Growth of Indian semicon market highlights urgent need for indigenous manufacturing


By Richa Chakravarty

A report released by the India Semiconductor Association (ISA) together with Frost and Sullivan, on May 4, 2011, reports on the impressive growth registered by the Indian semiconductor market. This report, released by Dr Ajay Kumar, IAS, joint secretary, Department of Information Technology (DIT), clearly underlines the compelling need for domestic manufacturing, which will form the base for further growth, and strengthen the overall position of the semiconductor and electronics industry.

Exceeding expectations, the Indian semiconductor industry witnessed a growth of 28.3 per cent in the year 2010 and the total turnover of the semiconductor market currently stands at US$ 9.86 billion. “The semiconductor industry in India has immense potential to contribute significantly to the country’s growing economy. In addition, there are strategic reasons for a country of our size and GDP to develop a domestic electronics manufacturing ecosystem. We need local manufacturing to reduce the import bill of electronic components and we are quite optimistic about the government’s efforts to encourage local manufacturers,” says Dr Pradip K Dutta, chairman, ISA.

The electronics industry in India has grown, yet the extent of value creation within the country is extremely limited. Thus, it is imperative to give a boost to local and indigenous manufacturing. “We are working closely with DIT (as a knowledge partner) to develop the right policies, framework, infrastructure and incentives, so that we can boost manufacturing, especially in the electronics sector. All these plans and policies, including the National Electronics Mission, Electronics Development Fund, wafer fab manufacturing, modified SIPS, some preferential procurement targets for ‘made in India’ products, etc, are efforts made by the government to encourage local manufacturing,” says Pradeep K Dutta.

Capitalising on existing strengths is what the industry needs to focus upon and here’s a quick look at those strengths/sectors that will not only bolster the semiconductor market but the electronics industry as a whole.

Opportunities uncorked

Local manufacturing of telecom equipment by OEMs and EMS companies will propel related semiconductor consumption by 50 per cent during 2010 to 2012. Mobile devices and the telecommunication segment are expected to witness explosive growth in manufacturing, which is projected to see an upspring of 77 per cent by 2012. The expanding mobile networks in remote and rural regions, combined with the proliferation of 3G and WiMAX services, is driving the demand for telecommunication infrastructure equipment. This indicates, high volume manufacturing opportunities that are yet to be tapped.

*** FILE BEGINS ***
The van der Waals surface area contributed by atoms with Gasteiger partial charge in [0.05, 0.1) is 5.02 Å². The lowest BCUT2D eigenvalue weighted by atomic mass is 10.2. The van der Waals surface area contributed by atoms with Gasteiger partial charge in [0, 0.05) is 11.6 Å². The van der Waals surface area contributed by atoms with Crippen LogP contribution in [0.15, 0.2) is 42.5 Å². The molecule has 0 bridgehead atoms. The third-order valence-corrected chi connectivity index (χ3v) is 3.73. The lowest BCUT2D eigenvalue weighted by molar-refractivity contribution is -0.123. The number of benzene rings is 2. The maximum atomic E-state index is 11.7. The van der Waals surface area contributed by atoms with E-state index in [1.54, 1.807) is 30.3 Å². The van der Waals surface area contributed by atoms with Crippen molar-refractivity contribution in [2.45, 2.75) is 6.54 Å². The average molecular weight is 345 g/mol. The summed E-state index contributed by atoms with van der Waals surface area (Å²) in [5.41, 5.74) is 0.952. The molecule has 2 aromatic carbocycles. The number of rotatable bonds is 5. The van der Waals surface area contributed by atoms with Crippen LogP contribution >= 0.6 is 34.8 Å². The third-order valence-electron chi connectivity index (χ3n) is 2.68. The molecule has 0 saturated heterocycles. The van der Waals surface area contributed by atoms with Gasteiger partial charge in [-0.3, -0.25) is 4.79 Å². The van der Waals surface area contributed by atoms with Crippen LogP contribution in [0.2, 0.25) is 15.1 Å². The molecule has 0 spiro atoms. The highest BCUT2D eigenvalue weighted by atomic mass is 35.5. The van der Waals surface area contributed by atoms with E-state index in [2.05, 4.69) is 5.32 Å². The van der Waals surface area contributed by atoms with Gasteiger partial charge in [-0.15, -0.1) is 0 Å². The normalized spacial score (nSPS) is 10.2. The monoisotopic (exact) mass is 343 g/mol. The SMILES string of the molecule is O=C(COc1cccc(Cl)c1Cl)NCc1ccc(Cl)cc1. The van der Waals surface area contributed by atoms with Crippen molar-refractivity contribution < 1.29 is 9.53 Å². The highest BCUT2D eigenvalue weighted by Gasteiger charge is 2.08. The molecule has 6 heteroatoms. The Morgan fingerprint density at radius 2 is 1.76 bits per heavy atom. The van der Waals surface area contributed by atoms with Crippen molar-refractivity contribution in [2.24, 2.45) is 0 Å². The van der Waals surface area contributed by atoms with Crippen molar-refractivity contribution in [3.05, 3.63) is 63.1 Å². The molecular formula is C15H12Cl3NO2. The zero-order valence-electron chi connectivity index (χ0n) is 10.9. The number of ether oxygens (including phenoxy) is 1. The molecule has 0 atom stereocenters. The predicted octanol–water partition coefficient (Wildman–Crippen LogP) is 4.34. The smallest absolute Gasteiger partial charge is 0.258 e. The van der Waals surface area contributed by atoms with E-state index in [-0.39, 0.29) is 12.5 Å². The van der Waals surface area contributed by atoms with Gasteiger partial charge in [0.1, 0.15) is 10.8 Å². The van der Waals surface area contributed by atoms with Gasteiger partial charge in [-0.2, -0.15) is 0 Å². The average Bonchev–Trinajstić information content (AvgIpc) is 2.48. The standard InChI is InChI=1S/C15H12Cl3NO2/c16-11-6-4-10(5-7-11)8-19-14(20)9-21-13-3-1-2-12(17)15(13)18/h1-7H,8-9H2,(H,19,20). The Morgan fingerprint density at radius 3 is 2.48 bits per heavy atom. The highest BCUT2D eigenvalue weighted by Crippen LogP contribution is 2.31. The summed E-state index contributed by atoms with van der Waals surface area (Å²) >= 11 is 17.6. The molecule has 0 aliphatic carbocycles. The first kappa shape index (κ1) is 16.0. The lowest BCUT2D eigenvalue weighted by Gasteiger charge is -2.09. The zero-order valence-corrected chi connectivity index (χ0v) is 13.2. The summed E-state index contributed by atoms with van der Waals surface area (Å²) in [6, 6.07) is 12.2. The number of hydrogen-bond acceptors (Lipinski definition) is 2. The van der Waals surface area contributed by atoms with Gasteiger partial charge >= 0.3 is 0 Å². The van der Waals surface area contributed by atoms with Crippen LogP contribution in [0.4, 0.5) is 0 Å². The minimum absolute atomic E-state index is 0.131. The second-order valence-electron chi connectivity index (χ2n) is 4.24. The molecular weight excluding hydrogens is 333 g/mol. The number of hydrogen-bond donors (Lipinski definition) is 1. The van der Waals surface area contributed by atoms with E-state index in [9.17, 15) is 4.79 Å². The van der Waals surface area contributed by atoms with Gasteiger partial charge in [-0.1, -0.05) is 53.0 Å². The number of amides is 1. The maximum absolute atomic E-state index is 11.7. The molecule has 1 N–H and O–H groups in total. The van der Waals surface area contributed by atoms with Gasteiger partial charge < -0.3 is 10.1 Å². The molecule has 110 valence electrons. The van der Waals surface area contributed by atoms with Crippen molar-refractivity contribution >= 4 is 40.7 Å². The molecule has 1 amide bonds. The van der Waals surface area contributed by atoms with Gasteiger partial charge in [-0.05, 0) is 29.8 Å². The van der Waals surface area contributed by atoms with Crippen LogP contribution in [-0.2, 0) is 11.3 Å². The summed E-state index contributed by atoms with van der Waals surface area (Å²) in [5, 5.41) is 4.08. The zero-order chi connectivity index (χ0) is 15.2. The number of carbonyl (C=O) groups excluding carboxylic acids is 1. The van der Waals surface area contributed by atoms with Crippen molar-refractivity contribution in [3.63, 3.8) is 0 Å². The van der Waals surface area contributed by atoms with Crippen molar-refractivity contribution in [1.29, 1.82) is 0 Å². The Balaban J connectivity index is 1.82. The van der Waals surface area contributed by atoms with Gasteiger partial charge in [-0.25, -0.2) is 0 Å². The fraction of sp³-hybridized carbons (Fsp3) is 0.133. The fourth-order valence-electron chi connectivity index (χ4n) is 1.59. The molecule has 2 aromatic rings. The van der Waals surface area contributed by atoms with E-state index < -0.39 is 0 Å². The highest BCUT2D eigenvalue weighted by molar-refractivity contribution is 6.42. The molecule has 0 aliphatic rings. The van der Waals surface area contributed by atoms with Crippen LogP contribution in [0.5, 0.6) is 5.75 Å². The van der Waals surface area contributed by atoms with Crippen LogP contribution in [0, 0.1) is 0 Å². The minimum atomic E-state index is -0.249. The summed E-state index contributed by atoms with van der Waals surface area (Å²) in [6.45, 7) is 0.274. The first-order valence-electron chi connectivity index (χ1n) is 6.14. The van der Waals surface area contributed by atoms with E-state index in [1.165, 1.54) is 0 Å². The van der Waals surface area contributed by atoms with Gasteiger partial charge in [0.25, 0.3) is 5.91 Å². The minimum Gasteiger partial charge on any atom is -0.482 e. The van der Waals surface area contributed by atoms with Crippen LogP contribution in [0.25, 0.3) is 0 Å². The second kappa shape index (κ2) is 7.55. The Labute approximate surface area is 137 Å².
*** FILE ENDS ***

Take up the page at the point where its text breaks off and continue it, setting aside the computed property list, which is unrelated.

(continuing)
The automotive industry is another promising segment. The rapid adoption of electronics based control systems in automobiles has created immense scope for indigenous manufacturers to explore the segment. Though this field has encouraged local manufacturing, yet a stimulus is expected to increase investments in local manufacturing.

The advent of energy efficient technology has also been a key influencer in the growth of the industrial segment, which has good manufacturing opportunities. The CFL market in India has shown tremendous growth; also, the new entrant, LED technology, has emerged as a strong and competitive player.

Technological advancements are driving the transition to newer and better products by increasing the consumption of LCD TVs, digital set top boxes and digital cameras, thus pushing up the growth of the consumer electronics segment.

Call for action

Demand from all these segments will contribute to the revenues of the Indian semiconductor industry and there are ample indications that high volume manufacturing opportunities are yet to be tapped. However, the government needs to encourage local manufacturing by creating the right environment and infrastructure for growth, and the players need to grab this opportunity. Despite efforts made through policy changes and incentives, there has been a failure to create an ecosystem that nurtures electronics manufacturing within the country. Thus, local manufacturing should be the focal point at the moment and the government should take the initiative to enable this.


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